Roger Medearis was born in Fayette, Missouri, on March 6, 1920. At the age of 18 he enrolled in Kansas City Art Institute to become an illustrator. His goals as an artist were transformed by his teacher, Thomas Hart Benton. His works sold in New York by Associated American Artists Galleries in 1940-41.
After his discharge from the army in 1946, he moved to Connecticut and built a studio. He soon realized the once popular styles of Realism had been replaced with Abstract Expressionism. Nonetheless, seven of his Realist paintings were sold at his first show on April 1, 1949, at New York’s Kende Galleries. In his second show on June 5, 1950, he released “Family Reunion,” which later exhibited at the Metropolitan Museum of Art’s show entitled “American Painting Today: 1950-51.”
Disappointed by America’s aversion to Realism and his lack of income, Medearis returned to the Midwest. For more than 10 years he worked as a salesman in the paper industry and avoided all contact with art.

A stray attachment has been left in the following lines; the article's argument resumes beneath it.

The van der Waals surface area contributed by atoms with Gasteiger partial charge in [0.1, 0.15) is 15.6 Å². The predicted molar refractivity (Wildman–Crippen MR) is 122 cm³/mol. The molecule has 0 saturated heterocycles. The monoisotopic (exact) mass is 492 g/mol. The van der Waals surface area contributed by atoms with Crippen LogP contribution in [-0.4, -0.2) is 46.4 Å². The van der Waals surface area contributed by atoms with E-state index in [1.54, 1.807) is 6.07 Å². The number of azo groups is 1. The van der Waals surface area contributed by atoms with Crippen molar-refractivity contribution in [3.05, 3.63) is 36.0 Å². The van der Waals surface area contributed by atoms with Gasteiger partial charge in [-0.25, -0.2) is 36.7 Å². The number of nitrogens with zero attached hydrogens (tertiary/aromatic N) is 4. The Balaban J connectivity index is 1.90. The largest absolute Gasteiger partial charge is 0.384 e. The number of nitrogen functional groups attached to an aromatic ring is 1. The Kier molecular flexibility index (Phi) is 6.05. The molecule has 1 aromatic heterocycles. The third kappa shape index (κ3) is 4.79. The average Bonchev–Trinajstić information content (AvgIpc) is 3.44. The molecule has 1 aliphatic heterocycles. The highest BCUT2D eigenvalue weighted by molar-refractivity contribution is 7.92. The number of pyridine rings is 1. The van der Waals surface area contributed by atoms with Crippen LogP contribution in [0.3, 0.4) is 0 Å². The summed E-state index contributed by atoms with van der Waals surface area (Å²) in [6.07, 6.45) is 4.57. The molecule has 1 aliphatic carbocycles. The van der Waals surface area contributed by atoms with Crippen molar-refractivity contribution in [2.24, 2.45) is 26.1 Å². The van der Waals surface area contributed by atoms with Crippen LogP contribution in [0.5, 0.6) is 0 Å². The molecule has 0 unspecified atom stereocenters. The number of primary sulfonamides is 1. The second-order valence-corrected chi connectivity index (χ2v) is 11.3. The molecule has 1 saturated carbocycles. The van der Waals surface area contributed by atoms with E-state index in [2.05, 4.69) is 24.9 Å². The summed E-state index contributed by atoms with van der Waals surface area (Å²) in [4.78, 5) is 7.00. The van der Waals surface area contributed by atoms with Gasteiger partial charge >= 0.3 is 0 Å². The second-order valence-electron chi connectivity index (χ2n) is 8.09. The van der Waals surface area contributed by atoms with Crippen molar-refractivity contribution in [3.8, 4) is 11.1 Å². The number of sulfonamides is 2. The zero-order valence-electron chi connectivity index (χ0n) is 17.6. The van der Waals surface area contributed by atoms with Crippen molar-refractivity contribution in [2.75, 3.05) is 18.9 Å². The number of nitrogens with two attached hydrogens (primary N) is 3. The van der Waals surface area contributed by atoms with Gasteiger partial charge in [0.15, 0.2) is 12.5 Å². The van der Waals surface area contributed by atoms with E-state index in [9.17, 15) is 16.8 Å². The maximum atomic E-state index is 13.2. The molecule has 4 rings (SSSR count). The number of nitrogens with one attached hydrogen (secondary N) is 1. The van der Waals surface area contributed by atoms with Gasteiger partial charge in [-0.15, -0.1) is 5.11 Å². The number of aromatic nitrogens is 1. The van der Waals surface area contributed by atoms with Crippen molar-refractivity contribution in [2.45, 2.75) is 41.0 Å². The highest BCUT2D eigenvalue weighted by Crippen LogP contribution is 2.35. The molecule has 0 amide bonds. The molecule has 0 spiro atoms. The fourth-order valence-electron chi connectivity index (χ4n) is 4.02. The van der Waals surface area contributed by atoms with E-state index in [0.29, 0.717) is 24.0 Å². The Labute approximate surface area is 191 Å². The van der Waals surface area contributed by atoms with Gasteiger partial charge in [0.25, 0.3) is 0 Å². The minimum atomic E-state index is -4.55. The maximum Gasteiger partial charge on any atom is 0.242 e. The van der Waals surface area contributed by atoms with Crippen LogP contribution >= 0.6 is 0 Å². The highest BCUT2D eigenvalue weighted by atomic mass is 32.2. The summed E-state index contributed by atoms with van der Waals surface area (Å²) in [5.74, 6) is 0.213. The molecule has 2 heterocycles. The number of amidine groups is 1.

Then, in 1958, he moved to California. By the early 1960s, he found himself being pulled back into the art world. Medearis began visiting art galleries and museums and by 1966 had built a complete studio in his garage. After resigning from the Container Corporation of America in 1969, Medearis resumed painting. His first paintings reflected his earlier work, using egg tempera as his medium and Regionalism as his style. As time passed, his medium changed to acrylics and oils, and his subjects changed from the Midwest to the Far West and from figures to landscapes. Medearis developed his own unmistakably personal style. He continued to paint until his death in July 2001.